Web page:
Secretariat

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1 Sandbagger

About Secretariat

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    South America

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  • Handicap Index
    8.1
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    Righty

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  1. Thx for the advice. You make me feel like I'm changing Mona Lisa's hair dress, or turning a Cadillac into a drag racer!
  2. Pinehurst #2 (before 1934)
  3. These greens are different from the sand greens of the US Great Plains and possibly Australia’s, though they also use wasted motor oil to bring the sand together and make the putting surface smoother and more receptive to approaches. Their preparation somewhat resembles that of tennis clay courts, involving implements such as hoes, two or three types of rakes, large wire brushes, hand roll and, finally, a large, rectangular piece of oilcloth and tarpaulin that is swept gently over the putting surface, in larger and larger concentric circles around the hole. Pin placement also changes, like in grass greens. In fact, shoveling a bit of sand and scattering it here and there to level the surface do not take much more time than removing leaves or wormcasts from your line in a grass green. It is all done quickly between players' putts. The green you see in the pic is not prepared for play. The photo was taken the day after a heavy rain fell and flooded the greens. You can see the sand is a bit darker on the right, lower portion of the green where water accumulated. The other photo shows caddies putting on a green almost ready for play, on caddies’ day (Monday).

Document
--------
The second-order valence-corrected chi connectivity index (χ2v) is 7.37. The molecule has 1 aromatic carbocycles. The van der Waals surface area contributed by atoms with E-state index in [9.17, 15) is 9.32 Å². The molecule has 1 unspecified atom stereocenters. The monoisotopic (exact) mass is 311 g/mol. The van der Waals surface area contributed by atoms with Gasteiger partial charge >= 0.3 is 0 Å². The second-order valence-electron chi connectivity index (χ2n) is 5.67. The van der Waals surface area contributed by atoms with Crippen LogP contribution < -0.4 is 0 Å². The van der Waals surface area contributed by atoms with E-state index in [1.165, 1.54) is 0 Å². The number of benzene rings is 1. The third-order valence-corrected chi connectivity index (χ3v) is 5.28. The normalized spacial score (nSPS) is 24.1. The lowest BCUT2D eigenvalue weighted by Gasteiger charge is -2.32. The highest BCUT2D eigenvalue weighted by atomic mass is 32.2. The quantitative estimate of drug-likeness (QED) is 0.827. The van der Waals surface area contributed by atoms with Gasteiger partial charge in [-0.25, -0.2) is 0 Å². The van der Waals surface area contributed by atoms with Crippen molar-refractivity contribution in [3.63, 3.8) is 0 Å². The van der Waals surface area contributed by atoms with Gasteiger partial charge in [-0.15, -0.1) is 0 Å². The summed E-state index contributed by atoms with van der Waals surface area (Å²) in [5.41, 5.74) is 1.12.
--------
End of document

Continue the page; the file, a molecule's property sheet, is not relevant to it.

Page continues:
4. I might think I need only two putts, but just after striking the first I only expect to hole it -- always. So 2-putting on purpose is a paradox. You have to picture your ball as being stymied, or something like that, in order to accomplish it. ....................................... For a description of the infernal misery possibly within golf, read George Plimpton's The Bogey Man, especially the terrifying chapter wherein Plimpton practices with four golf balls on a tinselly, night-lit par-three course in the desert, each ball diabolically possessed of individual bad habits. (Is there life after golf?, by John Updike)